The way we talk about fundraising is wrong. Specifically, I don’t think that founders sell equity when they raise money. It’s the other way around - founders use their equity to buy capital from investors.
Investors know this, which is why they spend so much time and money on marketing. That marketing makes it clear that money isn’t enough to win deals, at least not the competitive ones. Investors make a big fuss about their ability to advise companies, their ability to help companies hire, and their ability to help companies raise future funding rounds. These capabilities can all be real, but, if a founder is valuing any of these items as worth more than 0, then each is worth some amount of equity.
Think about it this way: if all the founder needed was cash, then the smart thing to do would be to optimize for the least dilution to get the money needed. If the founder needs cash + advice, then the founder should figure how much dilution he needs for the cash, and how much dilution for the advice. The founder would keep doing this until he’d assembled all the required capital and services to grow the company.
For instance, the founder could say “In this next round, I need to buy capital, a brand, a board member, and help with the next round. I’m willing to spend 14% of my equity on the capital, 2% on the brand 2% for the board member and 1% on help with the next round. That means I’ll sell 20% of my company in this financing.” Founders are doing this implicitly when they pick a given investor over another because of “brand,” but it should be explicit.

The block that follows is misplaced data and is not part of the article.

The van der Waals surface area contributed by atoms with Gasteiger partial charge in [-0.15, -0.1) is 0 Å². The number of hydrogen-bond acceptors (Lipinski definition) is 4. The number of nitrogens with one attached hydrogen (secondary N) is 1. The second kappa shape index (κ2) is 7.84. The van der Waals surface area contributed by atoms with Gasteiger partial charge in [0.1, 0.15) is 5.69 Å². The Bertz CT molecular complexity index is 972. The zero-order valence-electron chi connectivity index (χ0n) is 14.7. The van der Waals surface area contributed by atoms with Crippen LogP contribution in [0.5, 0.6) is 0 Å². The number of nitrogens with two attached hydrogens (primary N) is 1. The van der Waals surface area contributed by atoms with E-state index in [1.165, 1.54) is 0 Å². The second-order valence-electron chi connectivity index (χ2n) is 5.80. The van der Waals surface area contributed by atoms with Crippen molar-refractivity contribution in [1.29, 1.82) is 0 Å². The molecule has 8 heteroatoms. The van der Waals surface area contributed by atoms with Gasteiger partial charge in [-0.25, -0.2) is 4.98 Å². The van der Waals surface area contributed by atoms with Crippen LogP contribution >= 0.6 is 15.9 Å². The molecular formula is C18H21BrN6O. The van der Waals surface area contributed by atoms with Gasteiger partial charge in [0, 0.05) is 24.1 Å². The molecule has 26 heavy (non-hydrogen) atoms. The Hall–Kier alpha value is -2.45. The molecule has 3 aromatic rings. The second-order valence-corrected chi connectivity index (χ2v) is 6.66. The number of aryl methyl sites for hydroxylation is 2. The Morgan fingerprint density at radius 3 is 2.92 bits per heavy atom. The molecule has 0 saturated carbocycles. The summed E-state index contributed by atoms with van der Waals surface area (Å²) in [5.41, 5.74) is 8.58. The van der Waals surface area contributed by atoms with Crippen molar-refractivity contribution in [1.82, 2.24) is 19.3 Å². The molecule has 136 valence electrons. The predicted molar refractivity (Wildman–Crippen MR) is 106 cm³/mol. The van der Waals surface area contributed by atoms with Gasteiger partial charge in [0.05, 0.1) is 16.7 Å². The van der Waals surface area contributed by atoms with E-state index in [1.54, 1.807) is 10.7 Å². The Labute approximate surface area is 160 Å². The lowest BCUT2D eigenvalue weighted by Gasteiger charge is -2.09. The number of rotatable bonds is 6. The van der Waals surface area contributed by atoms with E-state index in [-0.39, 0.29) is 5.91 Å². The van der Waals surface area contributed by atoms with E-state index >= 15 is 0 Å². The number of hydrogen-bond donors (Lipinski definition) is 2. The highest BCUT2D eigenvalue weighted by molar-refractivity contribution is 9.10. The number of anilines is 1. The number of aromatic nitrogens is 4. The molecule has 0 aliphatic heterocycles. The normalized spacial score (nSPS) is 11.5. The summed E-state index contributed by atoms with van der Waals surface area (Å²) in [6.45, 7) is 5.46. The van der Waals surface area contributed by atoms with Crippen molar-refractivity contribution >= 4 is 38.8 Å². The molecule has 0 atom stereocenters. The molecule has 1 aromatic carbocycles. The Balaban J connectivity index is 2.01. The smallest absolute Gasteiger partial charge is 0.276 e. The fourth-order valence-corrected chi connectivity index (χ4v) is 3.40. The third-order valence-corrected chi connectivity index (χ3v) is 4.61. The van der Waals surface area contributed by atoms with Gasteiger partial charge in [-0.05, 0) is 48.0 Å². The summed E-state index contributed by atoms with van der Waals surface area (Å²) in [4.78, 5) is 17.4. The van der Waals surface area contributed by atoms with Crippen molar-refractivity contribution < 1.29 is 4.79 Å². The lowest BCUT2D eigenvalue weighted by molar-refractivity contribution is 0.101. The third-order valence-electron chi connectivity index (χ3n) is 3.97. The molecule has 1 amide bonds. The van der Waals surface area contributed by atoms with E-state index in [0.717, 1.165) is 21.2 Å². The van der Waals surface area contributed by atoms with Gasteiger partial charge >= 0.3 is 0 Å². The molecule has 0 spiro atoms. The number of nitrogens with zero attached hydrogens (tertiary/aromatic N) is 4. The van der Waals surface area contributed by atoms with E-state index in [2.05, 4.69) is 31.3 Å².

This calculation will change for different founders at different stages. An experienced founder may not need help from a board member or care about the investor’s brand. This founder may decide she only needs capital, which is worth 12% of her company. That’s all she should sell in the round.
A less experienced founder that knows her next round is likely to be difficult may put a premium on the brand of the investor and the investor’s ability to help pull a round together. If each of these is worth 3%, and the market price of the cash is 15%, then the dilution on the round is 21%.
Once you reframe the fundraising transaction this way, the current model breaks down. The natural next question is to ask why any of these elements should be combined inside of a given investor in the first place. Founders should unbundle these items. This would have been extremely difficult in the past, but the market has evolved. There are now specialists at each of the things that the founder may need from outside parties. These specialists do not necessarily work as VCs. Founders should be able to pick and choose the best of each of these specialists at the best price, rather than averaging them out just to buy some dollars from an investor.
This is the fourth in a set of essays drawn from watching the interactions between investors and founders during several hundred Series A and B in the last few years (The first three are https://blog.aaronkharris.com/abundant-capital, https://blog.aaronkharris.com/distributed-capital and https://blog.aaronkharris.com/conflicted-capital). If you are wondering how this dynamic impacts your company, please reach out at firstname.lastname@example.org.
 All transactions are bidirectional, but founders use their abundant resource - equity - to buy scarce resources - mainly cash.